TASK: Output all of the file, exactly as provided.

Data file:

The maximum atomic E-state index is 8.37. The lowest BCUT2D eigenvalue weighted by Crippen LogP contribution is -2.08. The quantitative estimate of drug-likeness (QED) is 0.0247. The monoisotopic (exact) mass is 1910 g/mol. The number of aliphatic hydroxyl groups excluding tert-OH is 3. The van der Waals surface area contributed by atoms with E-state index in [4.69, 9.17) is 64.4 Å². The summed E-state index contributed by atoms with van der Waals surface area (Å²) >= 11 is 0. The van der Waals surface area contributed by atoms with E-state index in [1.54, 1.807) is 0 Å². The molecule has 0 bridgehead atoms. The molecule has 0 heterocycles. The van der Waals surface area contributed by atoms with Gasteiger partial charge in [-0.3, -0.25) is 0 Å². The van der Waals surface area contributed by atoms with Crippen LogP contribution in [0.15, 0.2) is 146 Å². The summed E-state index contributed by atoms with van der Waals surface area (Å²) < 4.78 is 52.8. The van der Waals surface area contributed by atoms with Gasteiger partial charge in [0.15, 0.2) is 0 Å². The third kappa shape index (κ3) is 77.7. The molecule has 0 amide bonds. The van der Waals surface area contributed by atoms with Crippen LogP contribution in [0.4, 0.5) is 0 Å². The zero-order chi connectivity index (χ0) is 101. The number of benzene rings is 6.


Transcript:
The maximum atomic E-state index is 8.37. The lowest BCUT2D eigenvalue weighted by Crippen LogP contribution is -2.08. The quantitative estimate of drug-likeness (QED) is 0.0247. The monoisotopic (exact) mass is 1910 g/mol. The number of aliphatic hydroxyl groups excluding tert-OH is 3. The van der Waals surface area contributed by atoms with E-state index in [4.69, 9.17) is 64.4 Å². The summed E-state index contributed by atoms with van der Waals surface area (Å²) >= 11 is 0. The van der Waals surface area contributed by atoms with E-state index in [1.54, 1.807) is 0 Å². The molecule has 0 bridgehead atoms. The molecule has 0 heterocycles. The van der Waals surface area contributed by atoms with Gasteiger partial charge in [-0.3, -0.25) is 0 Å². The van der Waals surface area contributed by atoms with Crippen LogP contribution in [0.15, 0.2) is 146 Å². The summed E-state index contributed by atoms with van der Waals surface area (Å²) < 4.78 is 52.8. The van der Waals surface area contributed by atoms with Gasteiger partial charge in [0.15, 0.2) is 0 Å². The third kappa shape index (κ3) is 77.7. The molecule has 0 amide bonds. The van der Waals surface area contributed by atoms with Crippen LogP contribution in [0.4, 0.5) is 0 Å². The zero-order chi connectivity index (χ0) is 101. The number of benzene rings is 6.